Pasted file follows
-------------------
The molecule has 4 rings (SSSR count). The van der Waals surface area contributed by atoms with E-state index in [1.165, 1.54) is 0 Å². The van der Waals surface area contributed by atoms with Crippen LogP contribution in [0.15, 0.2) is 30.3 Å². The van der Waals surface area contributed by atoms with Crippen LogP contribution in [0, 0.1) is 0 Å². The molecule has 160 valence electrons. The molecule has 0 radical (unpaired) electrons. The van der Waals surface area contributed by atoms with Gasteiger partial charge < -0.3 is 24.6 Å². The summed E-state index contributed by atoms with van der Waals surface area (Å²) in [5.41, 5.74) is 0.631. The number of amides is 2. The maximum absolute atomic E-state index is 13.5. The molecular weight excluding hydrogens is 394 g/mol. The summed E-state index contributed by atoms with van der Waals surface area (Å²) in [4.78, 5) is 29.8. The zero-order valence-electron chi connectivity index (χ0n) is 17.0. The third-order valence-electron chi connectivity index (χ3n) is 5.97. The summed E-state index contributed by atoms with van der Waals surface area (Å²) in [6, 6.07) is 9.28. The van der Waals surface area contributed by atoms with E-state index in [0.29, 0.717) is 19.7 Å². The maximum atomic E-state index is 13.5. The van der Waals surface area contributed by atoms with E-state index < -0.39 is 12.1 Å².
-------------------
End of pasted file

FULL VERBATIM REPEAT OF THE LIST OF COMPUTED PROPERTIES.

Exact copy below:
The molecule has 4 rings (SSSR count). The van der Waals surface area contributed by atoms with E-state index in [1.165, 1.54) is 0 Å². The van der Waals surface area contributed by atoms with Crippen LogP contribution in [0.15, 0.2) is 30.3 Å². The van der Waals surface area contributed by atoms with Crippen LogP contribution in [0, 0.1) is 0 Å². The molecule has 160 valence electrons. The molecule has 0 radical (unpaired) electrons. The van der Waals surface area contributed by atoms with Gasteiger partial charge < -0.3 is 24.6 Å². The summed E-state index contributed by atoms with van der Waals surface area (Å²) in [5.41, 5.74) is 0.631. The number of amides is 2. The maximum absolute atomic E-state index is 13.5. The molecular weight excluding hydrogens is 394 g/mol. The summed E-state index contributed by atoms with van der Waals surface area (Å²) in [4.78, 5) is 29.8. The zero-order valence-electron chi connectivity index (χ0n) is 17.0. The third-order valence-electron chi connectivity index (χ3n) is 5.97. The summed E-state index contributed by atoms with van der Waals surface area (Å²) in [6, 6.07) is 9.28. The van der Waals surface area contributed by atoms with E-state index in [0.29, 0.717) is 19.7 Å². The maximum atomic E-state index is 13.5. The van der Waals surface area contributed by atoms with E-state index < -0.39 is 12.1 Å².